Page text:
The Superman Theory of GTA V and the Gaming Industry is this: The average gamer is Lois Lane. The gamer's love life represents all the games he or she will potentially play (that slut). GTA V is Superman. When Superman rocked Lois's world, she couldn't imagine bopping around with other dudes after him. When GTA V is enjoyed to its fullest extent, the gamer will have one hell of a difficult time finding much interest in anything that doesn't meet or exceed GTA V standards. That's right: GTA V is such a good lover - I mean, game, that it has effectively ruined the gaming industry.
If you don't like GTA V, you're probably one of the lucky ones. You're immune to its wiles. If you love it like my son and I (and a few zillion other people) do, you're as screwed as we are.
How Could Loving a Game Lead to Disaster?
|World's best tennis sim?|
- Acting that rivals the best Hollywood has to offer
- Outstanding animation
- Deeply developed characters. So fleshed out they could be in literature
- Ultra-high-quality game mechanics: Each vehicle you buy, steal, or borrow feels unique; so does being on foot; plane, boat, submarine, helicopter, and other vehicle piloting is challenging but accessible
- A myriad of weapons, each of which feels distinct
- Minigames of such quality that could be their own, full-priced simulations (including the best tennis game I've experienced to date).
- An overwhelmingly large, seamless, living, breathing world with day/night and weather cycles
...and a bunch more stuff I can't think of right now. It was made for a budget that by most reports, is damn close to $270 million. Very few games will, for years or even decades to come, match that kind of development cost. And it earned out in presales. Presales!
The only aspect that other games match or beat is GTA V's graphics, which, honestly, aren't everything. If gameplay trumps graphics, than, in euchre terms, GTA V has both bowers, the ace, the king and the queen.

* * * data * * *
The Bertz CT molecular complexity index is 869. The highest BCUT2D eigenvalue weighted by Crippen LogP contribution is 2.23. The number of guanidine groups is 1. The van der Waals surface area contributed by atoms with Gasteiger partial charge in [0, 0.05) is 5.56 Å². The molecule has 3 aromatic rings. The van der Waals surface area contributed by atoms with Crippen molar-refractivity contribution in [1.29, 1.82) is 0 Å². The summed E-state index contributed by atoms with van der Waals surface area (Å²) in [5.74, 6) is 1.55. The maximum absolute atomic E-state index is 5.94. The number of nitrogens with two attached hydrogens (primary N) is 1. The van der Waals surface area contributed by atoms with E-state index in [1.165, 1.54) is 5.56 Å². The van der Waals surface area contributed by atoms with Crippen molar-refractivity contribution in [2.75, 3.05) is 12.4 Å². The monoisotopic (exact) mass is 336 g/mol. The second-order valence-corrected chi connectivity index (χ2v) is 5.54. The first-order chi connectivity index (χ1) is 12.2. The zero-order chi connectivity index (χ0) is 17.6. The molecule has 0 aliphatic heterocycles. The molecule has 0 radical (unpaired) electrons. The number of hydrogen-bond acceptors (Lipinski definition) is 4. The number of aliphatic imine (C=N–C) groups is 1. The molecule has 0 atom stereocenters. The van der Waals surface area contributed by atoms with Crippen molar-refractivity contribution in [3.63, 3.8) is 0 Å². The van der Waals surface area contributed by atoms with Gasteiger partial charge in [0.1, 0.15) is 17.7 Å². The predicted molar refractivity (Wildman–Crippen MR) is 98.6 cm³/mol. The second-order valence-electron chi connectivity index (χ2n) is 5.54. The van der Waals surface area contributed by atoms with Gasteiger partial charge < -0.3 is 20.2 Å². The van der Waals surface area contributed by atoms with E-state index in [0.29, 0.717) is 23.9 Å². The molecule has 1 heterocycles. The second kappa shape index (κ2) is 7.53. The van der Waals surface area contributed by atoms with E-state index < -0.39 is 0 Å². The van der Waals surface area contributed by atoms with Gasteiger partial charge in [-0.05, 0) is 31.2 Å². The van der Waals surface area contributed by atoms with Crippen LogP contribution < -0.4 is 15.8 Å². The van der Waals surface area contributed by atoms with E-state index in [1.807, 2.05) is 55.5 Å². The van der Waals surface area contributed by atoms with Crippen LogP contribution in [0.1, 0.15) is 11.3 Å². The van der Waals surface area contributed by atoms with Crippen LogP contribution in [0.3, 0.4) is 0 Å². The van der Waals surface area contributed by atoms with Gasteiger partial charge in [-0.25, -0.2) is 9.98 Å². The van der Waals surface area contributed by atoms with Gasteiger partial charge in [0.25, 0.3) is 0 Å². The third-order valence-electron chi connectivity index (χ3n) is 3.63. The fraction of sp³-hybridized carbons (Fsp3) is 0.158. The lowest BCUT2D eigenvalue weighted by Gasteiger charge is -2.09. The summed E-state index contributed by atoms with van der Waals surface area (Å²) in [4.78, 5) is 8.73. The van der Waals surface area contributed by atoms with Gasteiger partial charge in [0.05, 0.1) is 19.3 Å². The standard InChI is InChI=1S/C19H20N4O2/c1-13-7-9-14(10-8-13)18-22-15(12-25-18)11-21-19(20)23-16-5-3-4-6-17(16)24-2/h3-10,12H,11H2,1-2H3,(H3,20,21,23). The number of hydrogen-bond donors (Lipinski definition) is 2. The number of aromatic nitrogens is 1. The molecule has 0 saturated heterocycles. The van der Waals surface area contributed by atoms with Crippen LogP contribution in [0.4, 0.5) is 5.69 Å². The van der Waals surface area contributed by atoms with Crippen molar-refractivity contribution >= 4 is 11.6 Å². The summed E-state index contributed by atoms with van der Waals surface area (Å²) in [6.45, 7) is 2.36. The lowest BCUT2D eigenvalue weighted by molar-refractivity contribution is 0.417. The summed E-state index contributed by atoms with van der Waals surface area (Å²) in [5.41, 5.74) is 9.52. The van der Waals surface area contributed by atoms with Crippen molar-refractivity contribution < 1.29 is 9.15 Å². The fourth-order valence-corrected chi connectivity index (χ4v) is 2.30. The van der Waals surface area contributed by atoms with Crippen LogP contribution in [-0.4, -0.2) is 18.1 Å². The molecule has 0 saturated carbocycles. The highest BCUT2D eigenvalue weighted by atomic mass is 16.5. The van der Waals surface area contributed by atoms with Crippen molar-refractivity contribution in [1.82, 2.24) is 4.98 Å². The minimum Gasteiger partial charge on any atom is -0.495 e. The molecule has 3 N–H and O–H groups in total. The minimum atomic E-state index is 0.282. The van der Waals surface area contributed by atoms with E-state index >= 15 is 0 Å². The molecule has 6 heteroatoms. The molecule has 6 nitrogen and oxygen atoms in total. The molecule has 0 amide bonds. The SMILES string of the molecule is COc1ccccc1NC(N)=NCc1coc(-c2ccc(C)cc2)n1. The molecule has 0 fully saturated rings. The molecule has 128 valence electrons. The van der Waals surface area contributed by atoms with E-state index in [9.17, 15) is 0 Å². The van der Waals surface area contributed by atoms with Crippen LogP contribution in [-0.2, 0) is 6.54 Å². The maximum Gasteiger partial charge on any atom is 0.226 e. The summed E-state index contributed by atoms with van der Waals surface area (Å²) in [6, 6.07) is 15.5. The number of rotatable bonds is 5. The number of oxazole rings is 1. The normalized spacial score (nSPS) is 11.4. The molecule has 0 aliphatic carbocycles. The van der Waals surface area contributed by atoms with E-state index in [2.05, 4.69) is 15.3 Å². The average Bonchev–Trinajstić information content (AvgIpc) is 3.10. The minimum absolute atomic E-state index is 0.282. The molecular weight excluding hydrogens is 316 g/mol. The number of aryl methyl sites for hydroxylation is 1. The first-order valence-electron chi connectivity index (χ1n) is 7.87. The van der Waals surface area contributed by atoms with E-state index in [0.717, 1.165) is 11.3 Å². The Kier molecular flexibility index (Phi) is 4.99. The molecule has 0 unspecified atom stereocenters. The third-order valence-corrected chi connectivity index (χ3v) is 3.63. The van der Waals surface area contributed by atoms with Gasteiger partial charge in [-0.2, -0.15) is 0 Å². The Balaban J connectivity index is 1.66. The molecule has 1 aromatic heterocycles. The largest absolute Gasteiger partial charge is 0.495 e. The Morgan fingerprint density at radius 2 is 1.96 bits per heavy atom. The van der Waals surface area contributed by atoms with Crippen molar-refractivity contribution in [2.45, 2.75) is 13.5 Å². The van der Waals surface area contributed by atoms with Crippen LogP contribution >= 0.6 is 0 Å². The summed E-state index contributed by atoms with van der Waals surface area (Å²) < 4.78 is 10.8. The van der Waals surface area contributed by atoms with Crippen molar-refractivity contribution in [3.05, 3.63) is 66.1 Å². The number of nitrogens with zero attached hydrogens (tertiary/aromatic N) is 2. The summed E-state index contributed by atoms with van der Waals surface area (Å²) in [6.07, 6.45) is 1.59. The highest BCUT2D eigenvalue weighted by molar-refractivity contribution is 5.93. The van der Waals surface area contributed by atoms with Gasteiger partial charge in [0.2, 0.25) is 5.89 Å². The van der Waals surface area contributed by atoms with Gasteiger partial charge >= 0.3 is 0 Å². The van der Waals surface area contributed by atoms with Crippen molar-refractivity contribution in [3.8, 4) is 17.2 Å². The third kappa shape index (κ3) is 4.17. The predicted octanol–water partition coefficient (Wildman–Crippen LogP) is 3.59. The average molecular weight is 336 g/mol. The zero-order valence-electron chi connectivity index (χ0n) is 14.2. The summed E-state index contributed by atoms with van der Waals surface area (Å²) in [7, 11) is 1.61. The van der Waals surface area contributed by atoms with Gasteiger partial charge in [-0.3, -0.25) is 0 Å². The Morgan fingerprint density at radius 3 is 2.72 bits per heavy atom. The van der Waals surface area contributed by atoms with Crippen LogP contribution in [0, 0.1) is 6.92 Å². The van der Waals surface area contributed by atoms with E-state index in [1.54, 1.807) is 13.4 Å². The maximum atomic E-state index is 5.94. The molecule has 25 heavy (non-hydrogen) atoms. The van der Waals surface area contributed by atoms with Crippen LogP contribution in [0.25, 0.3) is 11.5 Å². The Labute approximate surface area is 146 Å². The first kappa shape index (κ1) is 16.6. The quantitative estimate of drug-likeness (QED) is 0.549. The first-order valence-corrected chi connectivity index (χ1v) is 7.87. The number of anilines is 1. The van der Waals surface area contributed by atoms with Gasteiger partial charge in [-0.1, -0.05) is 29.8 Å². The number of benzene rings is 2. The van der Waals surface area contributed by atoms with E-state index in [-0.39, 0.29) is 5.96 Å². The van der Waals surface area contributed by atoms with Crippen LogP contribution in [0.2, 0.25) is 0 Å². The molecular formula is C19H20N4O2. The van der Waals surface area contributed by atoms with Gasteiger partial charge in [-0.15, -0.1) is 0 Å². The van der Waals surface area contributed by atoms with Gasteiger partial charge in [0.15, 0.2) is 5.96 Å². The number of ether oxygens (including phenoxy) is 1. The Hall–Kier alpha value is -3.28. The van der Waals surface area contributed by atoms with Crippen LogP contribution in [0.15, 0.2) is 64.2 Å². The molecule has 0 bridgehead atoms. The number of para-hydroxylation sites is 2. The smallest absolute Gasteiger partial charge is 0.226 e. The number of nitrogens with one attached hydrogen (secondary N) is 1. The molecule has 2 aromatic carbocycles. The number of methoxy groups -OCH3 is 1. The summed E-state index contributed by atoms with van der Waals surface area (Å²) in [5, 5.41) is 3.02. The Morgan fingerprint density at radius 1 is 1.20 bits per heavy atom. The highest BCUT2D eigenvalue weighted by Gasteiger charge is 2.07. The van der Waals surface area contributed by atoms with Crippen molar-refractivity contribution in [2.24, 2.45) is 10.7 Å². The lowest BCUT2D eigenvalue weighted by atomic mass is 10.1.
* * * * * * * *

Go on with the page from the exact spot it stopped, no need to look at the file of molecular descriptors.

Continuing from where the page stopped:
Therefore, gamers, we have a problem. There's no one to give us a superkiss to wipe our brains of all of that GTA V lovin' and splooge, but we probably won't be satisfied to play GTA and nothing but GTA forever.
That's exactly why GTA V is bad for the gaming industry. Great games are fantastic, especially when they inspire competition - but this game is just too exceptional. It's outstandingly fantastic, if there is such a thing, and it's likely that nothing will live up to it for a long time. Thanks, Rockstar, you've spoiled all our other games, possibly for years to come. One taste of superlove makes ordinary love seem, well, ordinary.
|Better than my Saturn?|
Anyway, you get the idea. Games that are truly different in nature from the open-world action genre might not become disappointing after you spend a few weeks with GTA V.
I love an amazing game as much as the next gamer, but shit, this one is so exceptional it has the potential to have an effect much like driving a Porsche for a week and then trying to go back to your Dodge Neon. You'll want to blow up your Neon and collect the insurance, for a fraction of a down payment toward a Porsche.
Enough of this crap. Trevor is waiting for me. Or maybe I'll switch to Franklin for a while.
|Trev. I wouldn't recommend calling him that to his face.|